In South Yorkshire, since 2010, the number of police officers has already fallen from 2953 to 2494 now. By 2020, that is projected to fall further to 2379. Incidentally, I’m very pleased that our excellent South Yorkshire Police and Crime Commissioner, Alan Billings, has committed to maintaining the number of PCSOs, who local communities often see as being in the frontline on dealing with anti-social behaviour.

But, what might these additional cuts in police numbers mean for our community safety?
First, crime is not falling – for the first time this century. Crime is changing. Whilst burglary and car-crimes continue to fall, internet crime is increasing rapidly. At its crudest, when six million cyber and online crimes are included in the official crime statistics, crime will near double.

Second, demands on the police are increasing, especially because of an aging and increasingly vulnerable population. Other agencies are struggling because of their own cuts, leaving the police as the last resort.

Third, I welcome the significant improvements that have been made in efficiency in back-office functions. However, those continuing improvements will not fill the budget gap.

The time has come to cut crime, not cut cops. But, as George Osborne prepares to tell us that he is missing all the latest financial and fiscal targets he set for himself only last year, I rather suspect that we shall see fewer cops and more crime.

Monday, 21 March 2016

Not adding up

The Conservative Education Minister told the all-party Education Select Committee that there was no problem with teacher recruitment, despite the fact that half of all schools had unfilled positions at the start of this academic year. In the same week we learnt that some pupils are now having to travel to other schools for their maths and English lessons due to teacher vacancies at their own.

Last year, in our area, many schools failed to receive a single suitable application for particular teaching vacancies. It isn’t just state schools, academies or even free schools that are having recruitment problems. Last week, private school heads were bemoaning the shortage.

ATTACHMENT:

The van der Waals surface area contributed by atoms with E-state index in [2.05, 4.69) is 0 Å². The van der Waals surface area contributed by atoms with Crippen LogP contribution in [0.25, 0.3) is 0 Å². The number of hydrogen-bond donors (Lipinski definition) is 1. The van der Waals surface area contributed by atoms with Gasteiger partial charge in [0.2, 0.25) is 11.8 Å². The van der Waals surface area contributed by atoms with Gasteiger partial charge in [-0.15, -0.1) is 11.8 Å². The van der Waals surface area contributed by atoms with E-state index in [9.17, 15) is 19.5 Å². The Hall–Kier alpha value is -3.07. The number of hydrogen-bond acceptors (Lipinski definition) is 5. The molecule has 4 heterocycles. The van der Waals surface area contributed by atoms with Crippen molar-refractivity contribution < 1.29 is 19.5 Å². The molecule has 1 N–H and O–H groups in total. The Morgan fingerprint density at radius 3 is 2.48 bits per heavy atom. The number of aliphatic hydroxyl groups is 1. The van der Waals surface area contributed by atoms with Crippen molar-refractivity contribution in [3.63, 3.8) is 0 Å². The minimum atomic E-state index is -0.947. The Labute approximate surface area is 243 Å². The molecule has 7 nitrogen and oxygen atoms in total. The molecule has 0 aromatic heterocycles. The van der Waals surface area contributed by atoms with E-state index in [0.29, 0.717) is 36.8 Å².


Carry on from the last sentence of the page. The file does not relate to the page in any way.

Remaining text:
School spending on supply teachers rose 42 per cent last year. Academies and Free Schools spent nearly £180 million more on supply teachers than the previous year. The head of Ofsted has said teacher shortages are a serious problem; yet Ministers continue to say that everyone concerned about teacher shortages is “making it up” or “scaremongering”. Schools, children and parents know this is nonsense.

Against advice, Ministers changed the way in which teachers are trained. The number of new teachers trained and retained dropped, thus creating the shortage in supply. Rather than address the problem, Ministers artificially changed the statistical process to make comparisons with previous years more difficult to draw.

Almost 50,000 teachers quit last year, the highest figures since records began. This year more teachers quit than actually entered the profession, at a time when pupil numbers are rising. Applications to teach are falling in every region and are down in key subjects such as English, maths and ICT.

Standards are being threatened as schools are forced to turn to unqualified staff, temporary supply teachers, non-specialists, and larger class sizes to cope with the chronic shortages in the profession. Meanwhile, the Government botches teacher recruitment, misses its own targets year on year, and stores up further trouble for our schools.

The reasons for these problems lie at the Secretary of State’s door. It’s time she explained what she is going to do about it?